Neat is a great fit because it stays out of the way and is more of a power tool than a framework.


Great stuff, thanks Austin!

I just ran bower install bourbon, and tried using bourbon mixins, but no avail — gulp claims the mixins don’t exist.

What steps are necessary after running bower install bourbon?

Edit: works if I manually include the _bourbon.scss file in main.scss, but it’s definitely not getting injected automatically by wiredep. Thoughts?

Hey @timichango

Try uninstalling, then reinstalling with the save flag -
bower install --save bourbon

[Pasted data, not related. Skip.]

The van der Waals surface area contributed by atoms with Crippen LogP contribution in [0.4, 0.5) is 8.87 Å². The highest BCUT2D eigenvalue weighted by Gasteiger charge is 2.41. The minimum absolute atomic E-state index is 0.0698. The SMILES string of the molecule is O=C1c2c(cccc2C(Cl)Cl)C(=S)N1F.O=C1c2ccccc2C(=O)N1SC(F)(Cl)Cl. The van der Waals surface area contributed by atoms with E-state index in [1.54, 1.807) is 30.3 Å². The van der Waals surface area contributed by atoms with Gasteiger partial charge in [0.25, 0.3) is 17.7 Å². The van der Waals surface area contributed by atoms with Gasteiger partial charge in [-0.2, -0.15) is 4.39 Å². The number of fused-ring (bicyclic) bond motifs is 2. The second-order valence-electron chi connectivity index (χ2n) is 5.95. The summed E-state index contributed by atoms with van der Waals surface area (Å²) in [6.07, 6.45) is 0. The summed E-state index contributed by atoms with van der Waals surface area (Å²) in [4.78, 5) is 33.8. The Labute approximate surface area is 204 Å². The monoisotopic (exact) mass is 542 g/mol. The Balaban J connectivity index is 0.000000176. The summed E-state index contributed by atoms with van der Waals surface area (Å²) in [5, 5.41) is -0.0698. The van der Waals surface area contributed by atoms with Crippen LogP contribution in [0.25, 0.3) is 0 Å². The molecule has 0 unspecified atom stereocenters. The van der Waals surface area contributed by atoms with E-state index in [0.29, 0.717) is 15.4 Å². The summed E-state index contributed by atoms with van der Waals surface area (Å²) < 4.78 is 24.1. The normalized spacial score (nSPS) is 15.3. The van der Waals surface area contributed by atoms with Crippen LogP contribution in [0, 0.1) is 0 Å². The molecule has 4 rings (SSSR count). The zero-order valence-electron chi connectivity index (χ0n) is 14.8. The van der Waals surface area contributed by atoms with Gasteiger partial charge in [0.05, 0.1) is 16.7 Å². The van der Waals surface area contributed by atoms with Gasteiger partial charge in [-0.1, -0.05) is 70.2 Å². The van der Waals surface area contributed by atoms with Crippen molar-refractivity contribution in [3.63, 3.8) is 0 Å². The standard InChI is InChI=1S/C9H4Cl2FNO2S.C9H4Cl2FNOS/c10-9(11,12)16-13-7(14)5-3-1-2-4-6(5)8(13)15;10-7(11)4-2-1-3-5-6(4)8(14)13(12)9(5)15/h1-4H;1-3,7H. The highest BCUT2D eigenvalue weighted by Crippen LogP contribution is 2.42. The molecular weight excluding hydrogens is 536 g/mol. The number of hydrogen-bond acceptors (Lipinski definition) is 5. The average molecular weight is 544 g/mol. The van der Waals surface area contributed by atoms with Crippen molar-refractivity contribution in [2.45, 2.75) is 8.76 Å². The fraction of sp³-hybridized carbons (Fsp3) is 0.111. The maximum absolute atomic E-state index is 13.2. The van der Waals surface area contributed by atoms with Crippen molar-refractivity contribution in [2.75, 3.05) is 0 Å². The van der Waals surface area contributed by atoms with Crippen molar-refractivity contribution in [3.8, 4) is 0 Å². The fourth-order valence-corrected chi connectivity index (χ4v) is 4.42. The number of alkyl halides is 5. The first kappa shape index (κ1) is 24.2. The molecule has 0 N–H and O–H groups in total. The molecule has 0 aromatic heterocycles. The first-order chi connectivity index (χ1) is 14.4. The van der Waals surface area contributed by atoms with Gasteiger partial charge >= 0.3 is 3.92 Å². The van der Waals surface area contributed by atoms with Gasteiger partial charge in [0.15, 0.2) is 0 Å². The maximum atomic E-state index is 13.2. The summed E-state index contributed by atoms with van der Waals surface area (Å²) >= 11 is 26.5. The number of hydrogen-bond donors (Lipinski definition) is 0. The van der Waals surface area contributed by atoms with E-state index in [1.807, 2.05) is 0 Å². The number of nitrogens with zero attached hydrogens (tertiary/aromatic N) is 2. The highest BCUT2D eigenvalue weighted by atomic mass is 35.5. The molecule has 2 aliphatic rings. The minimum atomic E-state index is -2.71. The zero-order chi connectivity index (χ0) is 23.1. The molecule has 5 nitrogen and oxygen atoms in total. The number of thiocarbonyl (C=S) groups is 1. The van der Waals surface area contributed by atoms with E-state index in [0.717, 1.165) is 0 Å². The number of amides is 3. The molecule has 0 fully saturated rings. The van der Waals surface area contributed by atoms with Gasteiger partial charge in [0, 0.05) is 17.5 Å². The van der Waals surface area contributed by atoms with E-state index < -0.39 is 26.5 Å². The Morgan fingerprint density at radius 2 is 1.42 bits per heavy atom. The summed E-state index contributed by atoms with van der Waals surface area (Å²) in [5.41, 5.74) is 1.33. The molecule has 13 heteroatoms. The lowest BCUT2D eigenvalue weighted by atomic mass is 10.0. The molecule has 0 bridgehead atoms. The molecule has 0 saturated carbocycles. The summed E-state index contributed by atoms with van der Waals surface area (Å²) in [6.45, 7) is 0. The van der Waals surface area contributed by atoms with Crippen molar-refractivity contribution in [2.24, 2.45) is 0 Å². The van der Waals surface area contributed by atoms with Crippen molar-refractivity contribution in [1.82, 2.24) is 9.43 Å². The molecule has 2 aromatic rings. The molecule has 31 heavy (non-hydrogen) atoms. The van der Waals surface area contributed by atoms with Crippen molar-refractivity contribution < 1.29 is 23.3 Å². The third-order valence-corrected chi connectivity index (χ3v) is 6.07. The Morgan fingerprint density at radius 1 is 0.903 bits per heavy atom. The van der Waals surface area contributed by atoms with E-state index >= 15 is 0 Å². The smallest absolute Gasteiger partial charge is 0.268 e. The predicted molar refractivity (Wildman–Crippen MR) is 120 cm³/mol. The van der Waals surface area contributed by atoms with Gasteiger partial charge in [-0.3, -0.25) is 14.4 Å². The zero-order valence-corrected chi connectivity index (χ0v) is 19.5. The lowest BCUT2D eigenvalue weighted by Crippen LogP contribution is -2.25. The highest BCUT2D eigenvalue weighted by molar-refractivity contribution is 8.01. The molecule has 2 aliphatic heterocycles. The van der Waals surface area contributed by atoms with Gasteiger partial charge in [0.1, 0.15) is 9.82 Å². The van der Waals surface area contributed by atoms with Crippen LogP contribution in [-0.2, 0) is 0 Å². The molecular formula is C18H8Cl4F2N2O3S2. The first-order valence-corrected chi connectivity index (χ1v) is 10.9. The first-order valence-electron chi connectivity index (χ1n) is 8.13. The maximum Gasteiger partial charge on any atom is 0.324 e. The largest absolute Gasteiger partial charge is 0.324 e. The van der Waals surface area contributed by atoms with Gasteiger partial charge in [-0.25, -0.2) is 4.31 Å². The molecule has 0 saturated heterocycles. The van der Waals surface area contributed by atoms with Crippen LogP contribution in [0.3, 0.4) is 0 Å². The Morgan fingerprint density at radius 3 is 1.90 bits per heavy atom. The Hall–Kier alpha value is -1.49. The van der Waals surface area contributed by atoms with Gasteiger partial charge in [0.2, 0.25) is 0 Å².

then compile again with gulp

Bower won’t add dependencies to bower.json without the save flag, which means wiredep won’t inject it, etc.

That should get you sorted.


Thanks muchly :slight_smile: Will try this and report back!

I set up a Sage fork with Bourbon, Neat and Bitters here -

If anyone is interested.


Great tip!
Adding the --save flag added Bower dependencies via wiredep to my main.scss file.

Why do you prefer Bourbon?

Hi @smutek
I’ve been using your Fork for my last Wordpress project. Thanks a lot
I just wanted to know if you’ve planned to build a fork of the upcoming Sage 9 release?
It would be great to have Bourbony Sage 9 in place to use bourbon has a Webpack module, etc…
Thanks for your reply

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Hey @mecanographik - really glad to hear it’s been useful. I’ve not even experimented with Sage 9 yet but I definitely plan to build a Bourbony Sage 9 fork once Sage 9 has been released. :slight_smile: